Having a large receptive vocabulary benefits speech-in-noise recognition for young children, though this is not always the case for older children or adults. These observations could indicate that effects of receptive vocabulary size on speech-in-noise recognition differ depending on familiarity of the target words, with effects observed only for more recently acquired and less frequent words. Two experiments were conducted to evaluate effects of vocabulary size on open-set speech-in-noise recognition for adults with normal hearing. Targets were words acquired at 4, 9, 12 and 15 years of age, and they were presented at signal-to-noise ratios (SNRs) of -5 and -7 dB. Percent correct scores tended to fall with increasing age of acquisition (AoA), with the caveat that performance at -7 dB SNR was better for words acquired at 9 years of age than earlier- or later-acquired words. Similar results were obtained whether the AoA of the target words was blocked or mixed across trials. Differences in word duration appear to account for nonmonotonic effects of AoA. For all conditions, a positive correlation was observed between recognition and vocabulary size irrespective of target word AoA, indicating that effects of vocabulary size are not limited to recently acquired words. This dataset does not support differential assessment of AoA, lexical frequency, and other stimulus features known to affect lexical access.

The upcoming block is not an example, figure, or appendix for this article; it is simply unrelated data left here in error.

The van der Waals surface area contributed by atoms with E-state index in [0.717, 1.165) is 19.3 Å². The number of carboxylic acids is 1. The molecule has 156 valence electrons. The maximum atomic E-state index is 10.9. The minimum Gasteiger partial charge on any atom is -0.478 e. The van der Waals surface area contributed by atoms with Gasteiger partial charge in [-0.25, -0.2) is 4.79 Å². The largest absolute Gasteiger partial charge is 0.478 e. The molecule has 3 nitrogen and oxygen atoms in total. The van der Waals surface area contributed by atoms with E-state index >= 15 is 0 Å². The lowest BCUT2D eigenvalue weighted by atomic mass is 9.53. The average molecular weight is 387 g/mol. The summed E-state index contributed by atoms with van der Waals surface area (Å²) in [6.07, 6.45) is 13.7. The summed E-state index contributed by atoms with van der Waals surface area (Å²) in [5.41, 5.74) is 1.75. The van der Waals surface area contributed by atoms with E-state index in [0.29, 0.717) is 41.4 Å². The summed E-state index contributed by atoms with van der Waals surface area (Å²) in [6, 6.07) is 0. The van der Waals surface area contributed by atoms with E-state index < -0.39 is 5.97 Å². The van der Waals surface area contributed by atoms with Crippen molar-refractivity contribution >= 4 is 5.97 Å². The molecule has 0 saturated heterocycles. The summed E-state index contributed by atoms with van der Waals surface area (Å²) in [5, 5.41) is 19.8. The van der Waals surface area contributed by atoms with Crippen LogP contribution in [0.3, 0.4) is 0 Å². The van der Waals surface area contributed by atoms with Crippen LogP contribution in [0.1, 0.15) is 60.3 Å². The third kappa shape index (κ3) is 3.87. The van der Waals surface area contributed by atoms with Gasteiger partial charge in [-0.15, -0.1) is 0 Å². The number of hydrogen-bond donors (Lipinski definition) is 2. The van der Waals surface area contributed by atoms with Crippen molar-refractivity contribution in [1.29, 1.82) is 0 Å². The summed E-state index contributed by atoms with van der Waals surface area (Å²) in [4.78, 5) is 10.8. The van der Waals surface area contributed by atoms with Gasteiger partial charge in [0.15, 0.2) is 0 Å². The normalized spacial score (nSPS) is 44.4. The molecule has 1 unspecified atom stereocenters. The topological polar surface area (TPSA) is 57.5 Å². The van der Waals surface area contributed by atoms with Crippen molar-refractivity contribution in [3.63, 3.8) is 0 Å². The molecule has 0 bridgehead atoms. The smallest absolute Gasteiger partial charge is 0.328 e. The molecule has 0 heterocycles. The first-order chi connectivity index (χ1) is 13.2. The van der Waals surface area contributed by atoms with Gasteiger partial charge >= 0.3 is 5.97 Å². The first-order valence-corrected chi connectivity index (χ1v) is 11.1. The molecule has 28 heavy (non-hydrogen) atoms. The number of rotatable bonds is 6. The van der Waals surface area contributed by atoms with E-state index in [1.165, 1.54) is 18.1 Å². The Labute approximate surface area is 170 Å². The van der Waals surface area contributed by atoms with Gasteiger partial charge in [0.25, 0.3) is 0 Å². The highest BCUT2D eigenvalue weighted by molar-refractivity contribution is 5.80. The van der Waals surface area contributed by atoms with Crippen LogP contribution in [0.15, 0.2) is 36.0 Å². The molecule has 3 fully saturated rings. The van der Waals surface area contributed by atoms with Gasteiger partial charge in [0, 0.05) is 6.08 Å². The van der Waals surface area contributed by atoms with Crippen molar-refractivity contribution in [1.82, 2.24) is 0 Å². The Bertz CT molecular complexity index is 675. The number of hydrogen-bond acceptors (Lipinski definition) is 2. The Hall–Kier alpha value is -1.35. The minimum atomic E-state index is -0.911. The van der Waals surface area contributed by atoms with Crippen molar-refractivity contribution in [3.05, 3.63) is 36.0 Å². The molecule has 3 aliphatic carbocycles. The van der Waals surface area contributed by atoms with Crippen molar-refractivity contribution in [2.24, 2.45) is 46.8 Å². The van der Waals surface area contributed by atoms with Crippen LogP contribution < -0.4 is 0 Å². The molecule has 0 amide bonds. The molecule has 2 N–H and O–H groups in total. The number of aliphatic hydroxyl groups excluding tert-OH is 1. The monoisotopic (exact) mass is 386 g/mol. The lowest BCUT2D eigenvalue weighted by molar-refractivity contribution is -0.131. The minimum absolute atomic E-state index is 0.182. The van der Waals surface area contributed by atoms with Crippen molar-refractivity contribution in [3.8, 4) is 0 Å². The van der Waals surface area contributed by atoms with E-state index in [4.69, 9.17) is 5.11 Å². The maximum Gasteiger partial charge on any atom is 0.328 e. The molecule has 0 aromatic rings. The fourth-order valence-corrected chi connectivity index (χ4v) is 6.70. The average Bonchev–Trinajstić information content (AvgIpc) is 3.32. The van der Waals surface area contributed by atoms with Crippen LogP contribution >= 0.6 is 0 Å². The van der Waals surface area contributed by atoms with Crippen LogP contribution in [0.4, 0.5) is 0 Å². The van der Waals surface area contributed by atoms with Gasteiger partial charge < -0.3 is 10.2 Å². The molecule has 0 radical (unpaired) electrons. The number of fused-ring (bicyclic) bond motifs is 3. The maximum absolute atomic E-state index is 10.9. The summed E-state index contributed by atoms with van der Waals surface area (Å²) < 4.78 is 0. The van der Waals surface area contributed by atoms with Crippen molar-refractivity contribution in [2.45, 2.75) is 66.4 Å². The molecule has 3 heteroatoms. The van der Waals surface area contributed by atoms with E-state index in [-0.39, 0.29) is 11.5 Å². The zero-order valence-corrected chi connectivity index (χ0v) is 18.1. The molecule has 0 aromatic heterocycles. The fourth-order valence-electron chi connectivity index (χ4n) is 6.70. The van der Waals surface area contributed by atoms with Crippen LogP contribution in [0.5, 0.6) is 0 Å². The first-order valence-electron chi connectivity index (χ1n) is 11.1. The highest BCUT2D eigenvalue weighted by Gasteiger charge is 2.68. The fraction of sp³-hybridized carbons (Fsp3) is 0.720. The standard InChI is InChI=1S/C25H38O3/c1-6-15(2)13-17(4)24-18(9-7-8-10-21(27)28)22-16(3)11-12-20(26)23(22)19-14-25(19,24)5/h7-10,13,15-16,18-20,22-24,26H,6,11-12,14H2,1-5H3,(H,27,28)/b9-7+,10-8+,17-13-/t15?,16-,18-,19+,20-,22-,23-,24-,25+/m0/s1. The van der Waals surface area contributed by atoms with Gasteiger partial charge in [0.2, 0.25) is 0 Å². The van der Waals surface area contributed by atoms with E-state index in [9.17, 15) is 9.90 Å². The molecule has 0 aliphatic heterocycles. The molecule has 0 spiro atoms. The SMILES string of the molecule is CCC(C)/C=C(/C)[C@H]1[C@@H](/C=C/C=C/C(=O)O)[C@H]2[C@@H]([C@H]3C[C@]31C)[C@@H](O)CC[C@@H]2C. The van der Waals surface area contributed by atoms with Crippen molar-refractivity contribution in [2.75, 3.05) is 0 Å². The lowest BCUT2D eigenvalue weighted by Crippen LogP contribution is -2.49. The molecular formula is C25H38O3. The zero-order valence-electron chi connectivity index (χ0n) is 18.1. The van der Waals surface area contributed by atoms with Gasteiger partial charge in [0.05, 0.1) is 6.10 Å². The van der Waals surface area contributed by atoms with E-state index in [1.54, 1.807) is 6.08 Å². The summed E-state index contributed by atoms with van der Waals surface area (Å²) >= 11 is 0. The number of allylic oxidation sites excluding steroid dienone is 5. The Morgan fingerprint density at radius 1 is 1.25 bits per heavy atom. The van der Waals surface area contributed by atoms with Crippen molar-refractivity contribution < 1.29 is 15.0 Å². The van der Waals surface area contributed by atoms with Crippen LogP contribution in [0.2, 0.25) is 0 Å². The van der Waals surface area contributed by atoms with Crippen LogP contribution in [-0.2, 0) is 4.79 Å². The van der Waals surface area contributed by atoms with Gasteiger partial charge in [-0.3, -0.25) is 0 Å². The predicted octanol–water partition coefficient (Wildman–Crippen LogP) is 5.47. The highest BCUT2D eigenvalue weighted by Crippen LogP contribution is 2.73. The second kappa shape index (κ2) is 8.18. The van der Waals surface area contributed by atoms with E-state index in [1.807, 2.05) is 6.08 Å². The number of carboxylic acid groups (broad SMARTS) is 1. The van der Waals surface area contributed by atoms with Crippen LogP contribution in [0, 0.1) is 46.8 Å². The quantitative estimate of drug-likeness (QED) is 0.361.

ASJC Scopus subject areas